Book Finishes

We finished Little Dorrit as expected. Definitely not one of my faves, but still head and shoulders above some other literature.

Upon completion of the tale, we read the Introduction. This is a pet peeve of mine: calling these book summaries/discussions “introductions.” They don’t introduce the book; they discuss it, revealing things I don’t want to know prior to reading. Often times, they assume some sort of knowledge of the book, which–du-uh–I don’t tend to have prior to reading it! They aren’t introductions; they are afterwords, and belong at the back of the book.

Granted, it’s within my power to not read the introductions first, and that’s what I do, but still…it bugs me!

According to the Afterword, Little Dorrit, when first published, was more popular than Our Mutual Friend and Bleak House. Not so today. Personally, I’d rank Bleak House first, then Our Mutual Friend, and Little Dorrit last. Clearly I’m missing something that readers in 1855 got. That’s not surprising, but I find it interesting. What were those readers thinking? How different was their experience of those same words and ideas?

I wonder how much planning and plotting Dickens did prior to the start of serial publication (1855-1857). Did he publish each monthly installment without having written the next? It feels that way. Sometimes the story dawdles, while other times it gallops past seemingly significant parts. Two main characters die and he just blows over them in a few sentences, while he goes on and on (over and over!) about how the Circumlocution Office works hard to make sure nothing is ever achieved. What would it be like if he had written the whole thing, then gone back and revised it, the way writers do today? Would he have changed it?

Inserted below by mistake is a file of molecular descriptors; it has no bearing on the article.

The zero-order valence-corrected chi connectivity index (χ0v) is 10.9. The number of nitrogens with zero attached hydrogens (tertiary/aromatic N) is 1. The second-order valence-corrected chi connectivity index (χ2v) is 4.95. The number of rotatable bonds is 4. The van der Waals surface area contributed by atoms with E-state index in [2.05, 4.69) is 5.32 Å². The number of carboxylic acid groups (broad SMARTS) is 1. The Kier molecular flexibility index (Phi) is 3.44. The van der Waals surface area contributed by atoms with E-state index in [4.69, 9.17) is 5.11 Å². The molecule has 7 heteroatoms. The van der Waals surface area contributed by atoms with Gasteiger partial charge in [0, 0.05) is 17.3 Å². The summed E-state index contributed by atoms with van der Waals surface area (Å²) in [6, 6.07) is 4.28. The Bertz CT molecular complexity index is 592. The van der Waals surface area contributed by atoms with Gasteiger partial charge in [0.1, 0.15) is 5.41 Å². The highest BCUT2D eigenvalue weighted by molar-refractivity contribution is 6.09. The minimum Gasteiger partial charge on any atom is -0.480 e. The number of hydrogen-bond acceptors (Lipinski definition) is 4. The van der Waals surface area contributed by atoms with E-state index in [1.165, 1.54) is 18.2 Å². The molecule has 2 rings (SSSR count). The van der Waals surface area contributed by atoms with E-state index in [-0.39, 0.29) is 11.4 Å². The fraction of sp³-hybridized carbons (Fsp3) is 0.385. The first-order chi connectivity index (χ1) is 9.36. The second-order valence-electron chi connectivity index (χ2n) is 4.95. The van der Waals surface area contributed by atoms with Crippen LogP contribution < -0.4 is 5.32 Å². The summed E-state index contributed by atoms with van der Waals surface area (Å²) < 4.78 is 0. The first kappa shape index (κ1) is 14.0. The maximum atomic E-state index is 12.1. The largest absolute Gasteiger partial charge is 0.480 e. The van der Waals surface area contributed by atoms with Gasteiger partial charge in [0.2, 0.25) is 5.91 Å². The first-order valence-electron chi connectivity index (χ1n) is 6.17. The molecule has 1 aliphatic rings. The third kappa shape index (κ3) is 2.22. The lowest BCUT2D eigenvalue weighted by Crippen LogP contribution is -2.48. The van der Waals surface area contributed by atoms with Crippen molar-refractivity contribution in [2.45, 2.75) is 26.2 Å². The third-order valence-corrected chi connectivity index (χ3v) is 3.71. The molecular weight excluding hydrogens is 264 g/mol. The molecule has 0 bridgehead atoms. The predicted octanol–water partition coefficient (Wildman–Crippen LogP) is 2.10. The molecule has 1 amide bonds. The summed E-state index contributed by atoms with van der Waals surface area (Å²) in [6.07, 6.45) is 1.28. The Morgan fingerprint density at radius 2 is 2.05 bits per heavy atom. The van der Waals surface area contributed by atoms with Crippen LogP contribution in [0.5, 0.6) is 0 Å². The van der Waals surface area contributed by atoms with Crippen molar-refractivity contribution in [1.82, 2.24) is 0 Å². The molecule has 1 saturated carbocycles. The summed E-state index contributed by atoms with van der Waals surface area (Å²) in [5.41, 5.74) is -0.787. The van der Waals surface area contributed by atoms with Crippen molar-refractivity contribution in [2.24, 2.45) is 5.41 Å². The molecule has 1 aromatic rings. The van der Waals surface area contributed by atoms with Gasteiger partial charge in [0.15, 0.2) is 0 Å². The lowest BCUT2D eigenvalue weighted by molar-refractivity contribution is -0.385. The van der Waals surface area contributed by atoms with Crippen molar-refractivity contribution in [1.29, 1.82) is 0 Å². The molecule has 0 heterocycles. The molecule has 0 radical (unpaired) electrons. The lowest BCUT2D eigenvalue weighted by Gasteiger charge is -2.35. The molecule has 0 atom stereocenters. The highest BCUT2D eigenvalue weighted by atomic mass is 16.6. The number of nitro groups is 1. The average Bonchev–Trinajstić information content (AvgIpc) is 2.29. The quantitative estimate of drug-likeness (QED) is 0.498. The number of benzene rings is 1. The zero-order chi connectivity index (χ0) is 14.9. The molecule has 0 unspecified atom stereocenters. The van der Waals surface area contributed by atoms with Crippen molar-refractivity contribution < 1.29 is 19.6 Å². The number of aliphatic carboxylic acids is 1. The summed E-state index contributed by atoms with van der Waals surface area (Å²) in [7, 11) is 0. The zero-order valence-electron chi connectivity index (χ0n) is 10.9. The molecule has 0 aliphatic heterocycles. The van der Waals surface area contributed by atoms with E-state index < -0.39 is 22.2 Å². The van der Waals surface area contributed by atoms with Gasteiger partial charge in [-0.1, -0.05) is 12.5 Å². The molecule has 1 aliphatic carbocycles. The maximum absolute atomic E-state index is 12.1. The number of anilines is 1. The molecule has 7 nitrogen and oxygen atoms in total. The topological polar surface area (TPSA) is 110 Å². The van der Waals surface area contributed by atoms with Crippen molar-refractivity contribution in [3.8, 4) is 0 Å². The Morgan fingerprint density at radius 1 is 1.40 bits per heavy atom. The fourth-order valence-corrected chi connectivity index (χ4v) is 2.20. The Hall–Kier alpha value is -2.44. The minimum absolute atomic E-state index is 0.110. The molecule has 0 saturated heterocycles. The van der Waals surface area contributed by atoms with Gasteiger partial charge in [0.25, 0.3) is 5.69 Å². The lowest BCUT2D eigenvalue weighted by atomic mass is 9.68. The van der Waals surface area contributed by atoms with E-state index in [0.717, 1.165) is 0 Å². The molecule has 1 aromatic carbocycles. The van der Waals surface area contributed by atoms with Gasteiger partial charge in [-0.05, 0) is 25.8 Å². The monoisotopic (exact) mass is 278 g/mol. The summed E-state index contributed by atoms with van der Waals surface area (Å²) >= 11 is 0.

I also read a number of kids’ poetry books, and Double Identity and The House on the Gulf by Margaret Peterson Haddix. I loved the Haddix books; man, can that woman plot!

Categories: Reading

1 reply »

  1. I have always considered the serialization aspect of Dickens’ work to be its weakness. (Who am I to criticize?) I’m not sure if he really lost track of what he had already written, changed his mind in later episodes, or was just being paid by the word! Some of his books would definitely have benefited from editing and revision, but would they have also lost something that made them Dickens? I admit I never made it through Little Dorrit, partly due to inconsistencies and partly because I just didn’t care for her character. He certainly does better with men. I do love David Copperfield and Great Expectations.